CHGT and partners work to restore Caledonia ravine
In 1991, thanks to the dedicated efforts of then-council member Barbara Boyd, Cleveland Heights secured a 99-year lease on a neglected parcel—used, in part, as dumping ground—in the Caledonia section of the city and converted it into a park. Today, it’s known as Barbara H. Boyd Park.
The property straddles Cleveland Heights and East Cleveland, with a southern border flanked by a stunning gorge carved by West Nine Mile Creek. Years of neglect and illegal dumping diminished the ravine’s health and resilience.
In May 2021, the Cleveland Heights Green Team (CHGT) became aware of the ravine’s condition as it canvassed opportunities for green-space beautification within the city limits.
Since then, CHGT has partnered with community leaders from both East Cleveland and Cleveland Heights, and with organizations that include the Northeast Ohio Regional Sewer District (NEORSD), Bluestone, Heights Tree People, and the Trust for Public Land (TPL), to develop a comprehensive plan to restore the ecological balance of the ravine and to invite community members to become active stewards and beneficiaries of this natural asset.
According to CH Council Member Davida Russell, “The condition of the ravine is a microcosm of the problems that neighborhoods in the northern part of the city experience due to systemic underinvestment and disinvestment in the community. We can do better, and we need to do better.” In the case of the ravine, Russell suggested that pervasive illegal dumping in a residential zone happens because ordinances are not enforced and there is no public oversight.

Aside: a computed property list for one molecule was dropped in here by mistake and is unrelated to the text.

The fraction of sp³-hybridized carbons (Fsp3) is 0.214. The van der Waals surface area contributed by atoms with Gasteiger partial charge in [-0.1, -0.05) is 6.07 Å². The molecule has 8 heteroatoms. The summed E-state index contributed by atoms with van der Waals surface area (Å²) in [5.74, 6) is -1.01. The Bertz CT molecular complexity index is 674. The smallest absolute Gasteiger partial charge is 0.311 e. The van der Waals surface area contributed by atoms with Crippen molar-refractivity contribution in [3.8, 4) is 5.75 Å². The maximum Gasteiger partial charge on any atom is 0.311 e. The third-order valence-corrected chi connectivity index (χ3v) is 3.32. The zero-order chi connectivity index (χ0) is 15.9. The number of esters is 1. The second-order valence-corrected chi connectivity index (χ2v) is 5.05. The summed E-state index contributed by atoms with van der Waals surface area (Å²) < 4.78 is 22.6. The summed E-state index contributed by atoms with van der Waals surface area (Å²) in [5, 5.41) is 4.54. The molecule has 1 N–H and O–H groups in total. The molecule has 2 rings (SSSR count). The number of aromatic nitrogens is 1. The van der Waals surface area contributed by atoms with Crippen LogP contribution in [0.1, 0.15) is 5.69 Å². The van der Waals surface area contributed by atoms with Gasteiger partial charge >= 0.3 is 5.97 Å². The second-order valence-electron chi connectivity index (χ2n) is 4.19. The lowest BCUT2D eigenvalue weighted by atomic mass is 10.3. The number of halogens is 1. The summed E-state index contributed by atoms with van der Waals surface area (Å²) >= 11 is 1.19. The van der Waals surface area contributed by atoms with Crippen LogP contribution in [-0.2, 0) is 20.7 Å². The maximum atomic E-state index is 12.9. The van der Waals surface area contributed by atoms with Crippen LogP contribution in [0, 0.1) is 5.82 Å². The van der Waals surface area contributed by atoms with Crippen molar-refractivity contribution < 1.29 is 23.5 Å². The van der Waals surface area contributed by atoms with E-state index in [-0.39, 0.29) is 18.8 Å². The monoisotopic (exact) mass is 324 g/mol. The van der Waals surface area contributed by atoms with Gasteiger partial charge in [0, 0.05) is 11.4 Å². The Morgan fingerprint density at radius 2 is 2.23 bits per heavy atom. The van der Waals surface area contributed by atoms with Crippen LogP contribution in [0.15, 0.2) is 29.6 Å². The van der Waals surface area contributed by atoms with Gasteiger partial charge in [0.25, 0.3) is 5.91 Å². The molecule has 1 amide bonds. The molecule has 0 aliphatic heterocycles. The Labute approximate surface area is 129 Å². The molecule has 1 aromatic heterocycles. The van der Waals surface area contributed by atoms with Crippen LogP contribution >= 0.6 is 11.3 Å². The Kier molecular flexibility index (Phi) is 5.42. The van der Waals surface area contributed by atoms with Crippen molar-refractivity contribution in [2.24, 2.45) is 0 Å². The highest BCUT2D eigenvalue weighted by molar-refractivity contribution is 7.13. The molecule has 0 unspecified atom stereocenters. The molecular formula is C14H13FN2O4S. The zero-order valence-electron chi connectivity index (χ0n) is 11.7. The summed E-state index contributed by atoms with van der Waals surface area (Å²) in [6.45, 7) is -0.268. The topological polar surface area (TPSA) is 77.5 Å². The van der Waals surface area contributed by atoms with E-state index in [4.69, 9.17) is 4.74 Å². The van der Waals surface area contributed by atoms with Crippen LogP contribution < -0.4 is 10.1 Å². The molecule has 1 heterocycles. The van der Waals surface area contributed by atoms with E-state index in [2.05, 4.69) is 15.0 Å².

Studies suggest that, in addition to the well-documented physical and mental health benefits of green-space access, property values can increase up to 20 percent for homes adjacent to or fronting a “passive park” area.
“The framework for this project is rooted in the intersection of environmental and social justice,” explained Roy Larick, a leading expert in urban environment issues and founder of Bluestone. “We recognize that the ravine’s condition and its adjacent green spaces are deeply intertwined with social and economic factors impacting the community. In addition to regular clean-up efforts by a group of committed volunteers, our most important work is done in partnership with, and involvement of, the community.”
Recently, engineers from NEORSD assessed the ravine’s structural health.
Participants in the 2023 Healing our Waters: Great Lakes Conference, held in Cleveland Oct. 12 and 13, conducted a tour of the ravine focused on the connection between underserved communities and environmental health.
The Lake Erie Protection Fund is supporting a feasibility study for improving ravine water resources.
TPL chose Caledonia Elementary School, located at the top of the ravine, as the site of its first Community Schoolyard in Ohio.
“This project will not only benefit the students but the entire community, as the playground will be accessible to all after school and on weekends,” said Kaela Geschke, Parks for People director at TPL Ohio. “We see this playground as a catalyst for meaningful and scalable change. Green spaces that are designed by the students and neighbors foster community ownership. They tend to be more widely used, leading to cleaner and safer surroundings. They enhance the community’s well-being and quality of life while protecting habitats and ecosystems. In this scenario everyone wins.”
The Community Schoolyard will be completed in 2024.
Catalina Wagers is a resident of Cleveland Heights' Fairfax neighborhood, and is co-founder of Cleveland Heights Green Team.